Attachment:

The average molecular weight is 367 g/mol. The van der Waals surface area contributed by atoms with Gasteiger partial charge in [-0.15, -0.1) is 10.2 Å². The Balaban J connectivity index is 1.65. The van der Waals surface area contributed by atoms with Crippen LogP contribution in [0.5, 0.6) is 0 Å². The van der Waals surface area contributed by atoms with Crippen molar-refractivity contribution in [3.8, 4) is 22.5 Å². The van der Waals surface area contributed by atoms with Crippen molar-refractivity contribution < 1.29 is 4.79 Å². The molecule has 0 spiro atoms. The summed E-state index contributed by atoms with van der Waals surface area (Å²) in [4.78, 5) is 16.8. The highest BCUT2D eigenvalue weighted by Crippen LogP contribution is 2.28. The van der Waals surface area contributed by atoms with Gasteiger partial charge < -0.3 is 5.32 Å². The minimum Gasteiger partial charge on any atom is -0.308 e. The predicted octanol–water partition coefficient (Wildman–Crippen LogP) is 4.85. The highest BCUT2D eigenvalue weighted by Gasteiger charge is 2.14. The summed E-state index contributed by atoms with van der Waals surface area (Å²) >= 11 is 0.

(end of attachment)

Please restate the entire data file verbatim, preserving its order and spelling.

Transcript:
The average molecular weight is 367 g/mol. The van der Waals surface area contributed by atoms with Gasteiger partial charge in [-0.15, -0.1) is 10.2 Å². The Balaban J connectivity index is 1.65. The van der Waals surface area contributed by atoms with Crippen LogP contribution in [0.5, 0.6) is 0 Å². The van der Waals surface area contributed by atoms with Crippen molar-refractivity contribution in [3.8, 4) is 22.5 Å². The van der Waals surface area contributed by atoms with Crippen molar-refractivity contribution < 1.29 is 4.79 Å². The molecule has 0 spiro atoms. The summed E-state index contributed by atoms with van der Waals surface area (Å²) in [4.78, 5) is 16.8. The highest BCUT2D eigenvalue weighted by Crippen LogP contribution is 2.28. The van der Waals surface area contributed by atoms with Gasteiger partial charge < -0.3 is 5.32 Å². The minimum Gasteiger partial charge on any atom is -0.308 e. The predicted octanol–water partition coefficient (Wildman–Crippen LogP) is 4.85. The highest BCUT2D eigenvalue weighted by Gasteiger charge is 2.14. The summed E-state index contributed by atoms with van der Waals surface area (Å²) >= 11 is 0.